• Manage the applications they have already integrated

Typical administrative tasks for a third-party SaaS application are:

  • Enabling single sign-on with Azure AD, using password SSO or, if available for the target SaaS, federated SSO
  • Optionally, enabling user provisioning for user provisioning and de-provisioning (identity lifecycle management)
  • For applications
  • where user provisioning is enabled, selecting which users have access to that application

For gallery apps that support federated single sign-on, configuration typically requires you to provide additional configuration settings such as certificates and metadata to create a federated trust between the third-party app and Azure AD. The configuration wizard walks you through the details and provides you with easy access to the SaaS application-specific data and instructions.

For gallery apps that support automatic user provisioning, this requires you to give Azure AD permissions to manage your accounts in the SaaS application. At a minimum, you need to provide credentials Azure AD should use when authenticating over to the target application. Whether additional configuration settings need to be provided depends on the requirements of the application.

Deploying Azure AD-integrated applications to users

Azure AD provides several customizable ways to deploy applications to end users in your organization:

  • Azure AD access panel
  • Office 365 application launcher
  • Direct sign-on to federated apps
  • Deep links to federated, password-based, or existing apps

Which method(s) you choose to deploy in your organization is your discretion.

Azure AD access panel

The Access Panel at https://myapps.microsoft.com is a web-based portal that allows an end user with an organizational account in Azure Active Directory to view and launch cloud-based applications to which they have been granted access by the Azure AD administrator. If you are an end user with Azure Active Directory Premium, you can also utilize self-service group management capabilities through the Access Panel.

Azure AD Access Panel

The Access Panel is separate from the Azure portal and does not require users to have an Azure subscription or Office 365 subscription.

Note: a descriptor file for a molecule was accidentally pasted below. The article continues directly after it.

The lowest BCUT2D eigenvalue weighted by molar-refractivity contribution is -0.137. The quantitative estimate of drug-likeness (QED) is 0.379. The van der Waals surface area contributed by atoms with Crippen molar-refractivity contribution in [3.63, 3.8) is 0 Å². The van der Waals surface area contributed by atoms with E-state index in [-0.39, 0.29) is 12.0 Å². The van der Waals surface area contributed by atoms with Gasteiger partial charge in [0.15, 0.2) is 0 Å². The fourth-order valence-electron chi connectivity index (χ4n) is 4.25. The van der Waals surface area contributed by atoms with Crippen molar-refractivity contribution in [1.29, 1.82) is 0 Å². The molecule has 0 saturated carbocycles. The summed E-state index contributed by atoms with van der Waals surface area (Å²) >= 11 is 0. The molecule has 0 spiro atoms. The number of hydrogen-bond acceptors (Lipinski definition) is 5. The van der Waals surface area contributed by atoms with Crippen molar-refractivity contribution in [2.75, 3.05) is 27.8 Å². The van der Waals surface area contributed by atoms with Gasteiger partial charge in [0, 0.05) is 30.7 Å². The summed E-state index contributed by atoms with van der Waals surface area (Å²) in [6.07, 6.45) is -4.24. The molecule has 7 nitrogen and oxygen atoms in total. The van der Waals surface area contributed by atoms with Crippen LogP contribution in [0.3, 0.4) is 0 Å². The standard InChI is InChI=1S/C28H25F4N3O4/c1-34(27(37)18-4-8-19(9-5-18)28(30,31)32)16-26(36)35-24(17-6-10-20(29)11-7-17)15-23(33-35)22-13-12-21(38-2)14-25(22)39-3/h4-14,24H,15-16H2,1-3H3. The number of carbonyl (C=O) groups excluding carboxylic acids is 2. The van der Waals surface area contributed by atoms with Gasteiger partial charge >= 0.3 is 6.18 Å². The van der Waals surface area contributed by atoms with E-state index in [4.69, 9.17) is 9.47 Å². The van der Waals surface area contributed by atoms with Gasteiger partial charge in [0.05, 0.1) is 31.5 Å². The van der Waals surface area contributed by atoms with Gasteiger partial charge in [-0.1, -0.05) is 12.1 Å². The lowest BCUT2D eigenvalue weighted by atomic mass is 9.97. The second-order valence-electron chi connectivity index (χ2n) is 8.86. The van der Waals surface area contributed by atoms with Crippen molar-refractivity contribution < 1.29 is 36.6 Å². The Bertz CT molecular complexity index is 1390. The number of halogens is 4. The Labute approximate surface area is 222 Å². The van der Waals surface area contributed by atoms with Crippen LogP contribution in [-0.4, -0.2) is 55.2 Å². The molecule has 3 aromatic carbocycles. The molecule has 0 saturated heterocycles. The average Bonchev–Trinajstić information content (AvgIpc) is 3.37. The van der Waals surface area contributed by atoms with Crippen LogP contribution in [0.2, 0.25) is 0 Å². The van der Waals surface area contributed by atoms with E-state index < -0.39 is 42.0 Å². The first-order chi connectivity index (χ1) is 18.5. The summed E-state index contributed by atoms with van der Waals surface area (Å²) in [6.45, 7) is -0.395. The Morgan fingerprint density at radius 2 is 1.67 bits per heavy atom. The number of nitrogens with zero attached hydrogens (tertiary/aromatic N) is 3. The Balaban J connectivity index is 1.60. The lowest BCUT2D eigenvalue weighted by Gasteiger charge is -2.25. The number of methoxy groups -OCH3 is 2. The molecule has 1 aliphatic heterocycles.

For more information on the Azure AD access panel, see the introduction to the access panel.

Office 365 application launcher

For organizations that have deployed Office 365, applications assigned to users through Azure AD will also appear in the Office 365 portal at https://portal.office.com/myapps. This makes it easy and convenient for users in an organization to launch their apps without having to use a second portal, and is the recommended app launching solution for organizations using Office 365.

For more information about the Office 365 application launcher, see Have your app appear in the Office 365 app launcher.

Direct sign-on to federated apps

Most federated applications that support SAML 2.0, WS-Federation, or OpenID connect also support the ability for users to start at the application, and then get signed in through Azure AD either by automatic redirection or by clicking on a link to sign in. This is known as service provider -initiated sign-on, and most federated applications in the Azure AD application gallery support this (see the documentation linked from the app’s single sign-on configuration wizard in the Azure portal for details).

Azure AD also supports direct single sign-on links to individual applications that support password-based single sign-on, linked single sign-on, and any form of federated single sign-on.

These links are specifically crafted URLs that send a user through the Azure AD sign-in process for a specific application without requiring the user launch them from the Azure AD access panel or Office 365. These Single Sign-On URLs can be found under the Dashboard tab of any pre-integrated application in the Active Directory section of the Azure portal, as shown in the screenshot below.

These links can be copied and pasted anywhere you want to provide a sign-in link to the selected application. This could be in an email, or in any custom web-based portal that you have set up for user application access. Here's an example of an Azure AD direct single sign-on URL for Twitter:


Similar to organization-specific URLs for the access panel, you can further customize this URL by adding one of the active or verified domains for your directory after the myapps.microsoft.com domain. This ensures any organizational branding is loaded immediately on the sign-in page without the user needing to enter their user ID first:


When an authorized user clicks on one of these application-specific links, they first see their organizational sign-in page (assuming they are not already signed in), and after sign-in are redirected to their app without stopping at the access panel first. If the user is missing pre-requisites to access the application, such as the password-based single sign browser extension, then the link will prompt the user to install the missing extension. The link URL also remains constant if the single sign-on configuration for the application changes.

These links use the same access control mechanisms as the access panel and Office 365, and only those users or groups who have been assigned to the application in the Azure portal will be able to successfully authenticate. However, any user who is unauthorized will see a message explaining that they have not been granted access, and are given a link to load the access panel to view available applications for which they do have access.